The debt picture is not any brighter than the assets and equity picture for the company. Through the end of 2015, RRD has over $1.2 billion in long-term debt maturities to pay off or otherwise refinance out of a total of $3.4 billion in long-term debt. With cash shrinking and under $450 million at the end of last year, RRD will have to find a creative way to raise money through selling stock, selling pieces of the company, or find an institution willing to loan it more money.

The good news, and perhaps the saving grace so far, has been a strong cash flow from operations, but this has not in any way contributed to strong cash on the balance sheet. The company may tout $500 million in share buybacks, but the company also borrowed $600 million in long-term debt. This does not enrich shareholders. At the end of the day, the company has less cash on hand than it did a year ago. It's the case of strong earnings, or strong cash flow, or strong earnings and strong cash flow. If companies don't have both, then there is no gain in equity for shareholders.

In all, the balance sheet of RRD looks horrendous and is getting steadily worse over time. Assets and equity are declining, while debt is still on the rise.

The Story of the Company, or Future Expectations

Unfortunately for fans of printed media like myself, e-readers and the digital age are quickly destroying the industry. Newspapers are practically obsolete, especially for the younger generations. Magazines are struggling and its much easier to browse a catalog or phone directory online than lug around a thick, heavy volume. None of these items bode well for RRD. The company has made some inroads through acquisitions in the digital media industry, but the bread and butter of the company remains printing.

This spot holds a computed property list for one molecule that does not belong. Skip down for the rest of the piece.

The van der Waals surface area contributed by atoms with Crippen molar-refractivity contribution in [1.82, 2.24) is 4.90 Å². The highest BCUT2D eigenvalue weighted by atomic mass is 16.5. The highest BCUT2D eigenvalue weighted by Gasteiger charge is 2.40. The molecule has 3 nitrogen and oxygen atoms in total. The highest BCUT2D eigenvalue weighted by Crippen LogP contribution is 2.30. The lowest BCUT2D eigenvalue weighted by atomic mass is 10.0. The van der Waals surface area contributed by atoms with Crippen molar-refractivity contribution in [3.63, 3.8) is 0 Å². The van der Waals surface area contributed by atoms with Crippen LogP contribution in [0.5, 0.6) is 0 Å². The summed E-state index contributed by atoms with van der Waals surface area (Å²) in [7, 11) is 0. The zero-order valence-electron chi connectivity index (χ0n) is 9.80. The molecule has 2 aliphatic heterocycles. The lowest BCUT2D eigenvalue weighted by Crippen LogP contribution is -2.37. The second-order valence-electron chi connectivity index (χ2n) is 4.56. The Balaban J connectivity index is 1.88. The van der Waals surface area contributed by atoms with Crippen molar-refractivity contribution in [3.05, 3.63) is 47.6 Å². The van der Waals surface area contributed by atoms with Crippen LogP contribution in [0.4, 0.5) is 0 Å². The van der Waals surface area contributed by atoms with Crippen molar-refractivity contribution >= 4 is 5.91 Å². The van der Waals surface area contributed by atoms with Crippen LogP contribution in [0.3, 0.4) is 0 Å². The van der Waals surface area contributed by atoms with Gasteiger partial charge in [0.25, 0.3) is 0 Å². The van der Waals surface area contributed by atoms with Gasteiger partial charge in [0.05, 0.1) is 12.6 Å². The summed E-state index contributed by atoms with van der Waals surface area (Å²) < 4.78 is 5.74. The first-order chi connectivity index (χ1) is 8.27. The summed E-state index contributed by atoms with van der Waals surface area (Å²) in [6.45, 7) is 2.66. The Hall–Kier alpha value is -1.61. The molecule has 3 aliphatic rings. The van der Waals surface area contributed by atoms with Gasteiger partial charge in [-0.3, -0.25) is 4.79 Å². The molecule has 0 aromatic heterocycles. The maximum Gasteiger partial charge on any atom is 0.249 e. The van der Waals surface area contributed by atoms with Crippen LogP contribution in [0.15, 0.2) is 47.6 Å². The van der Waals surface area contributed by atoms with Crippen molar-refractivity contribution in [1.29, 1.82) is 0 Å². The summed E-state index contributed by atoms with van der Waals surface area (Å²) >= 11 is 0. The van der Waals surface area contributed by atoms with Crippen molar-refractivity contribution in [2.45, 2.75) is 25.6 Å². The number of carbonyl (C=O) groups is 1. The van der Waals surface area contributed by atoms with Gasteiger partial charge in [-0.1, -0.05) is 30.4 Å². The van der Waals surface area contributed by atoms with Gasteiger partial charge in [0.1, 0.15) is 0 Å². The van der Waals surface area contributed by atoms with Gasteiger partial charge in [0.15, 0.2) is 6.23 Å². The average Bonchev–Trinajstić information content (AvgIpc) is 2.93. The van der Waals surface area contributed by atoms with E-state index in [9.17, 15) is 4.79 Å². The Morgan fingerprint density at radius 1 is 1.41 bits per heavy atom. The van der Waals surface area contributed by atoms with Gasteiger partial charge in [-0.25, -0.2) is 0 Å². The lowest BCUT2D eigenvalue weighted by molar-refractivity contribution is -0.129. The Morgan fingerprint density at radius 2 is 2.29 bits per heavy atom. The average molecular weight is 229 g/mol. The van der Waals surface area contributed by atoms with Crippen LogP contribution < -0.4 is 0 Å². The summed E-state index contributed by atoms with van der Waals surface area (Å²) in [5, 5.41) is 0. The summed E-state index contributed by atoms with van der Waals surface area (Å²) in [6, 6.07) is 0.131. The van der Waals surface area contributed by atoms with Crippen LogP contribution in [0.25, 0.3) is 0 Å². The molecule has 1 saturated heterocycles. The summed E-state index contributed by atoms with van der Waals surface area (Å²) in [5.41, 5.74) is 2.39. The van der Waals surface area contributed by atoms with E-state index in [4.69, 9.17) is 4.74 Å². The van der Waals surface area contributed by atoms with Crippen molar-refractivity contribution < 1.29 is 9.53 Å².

Already with a big hit in sales for 2009 and once again declining sales in 2012, the company is reeling, trying to stay afloat. Cost cutting through the elimination of employees and plants is rapidly eating away at what's left of the business. The company eliminated its pension at the start of this year and has been eliminating its highest paid, most skilled employees. These actions parallel the decline of many other industries in the past as companies try to survive.

Conclusion and Brief Technical Analysis

With the prospect of negative equity by year-end 2013, if not by year-end 2012, there is no value left in RRD. With sales already declining and the world moving away from print media, there is little expectation, from my perspective, for raw earnings power to pull the company out of its downward spiral and deteriorating balance sheet. When looking for a short, this is one company to keep on your list.

Technical analysis of a nine-month chart shows the stock failing to reach levels earlier in the year during the mid-May through early August rally, even while the broader market has made multiyear highs. Last week's five-day rally on light volume brought the stock to just under the 50-day moving average, right below and in the area of some overhead supply created in early August. If the stock fails to break above the 50-day moving average or begins to decline from the $12 area, the company is not only a candidate for shorting over the long term, but is a candidate to be shorted rather more immediately.

Overall, the stock faces many hurdles in the future, and without a big positive catalyst could soon be heading to penny stock status. This decline may start sooner rather than later, with the poor chart created in last few months.

(Note: All company financial figures, except in the earnings and sales table, were obtained from RRD's 2011 annual report filed on SEC form 10-K.)

Source: R.R. Donnelley & Sons - A Company Without Value, A Company To Short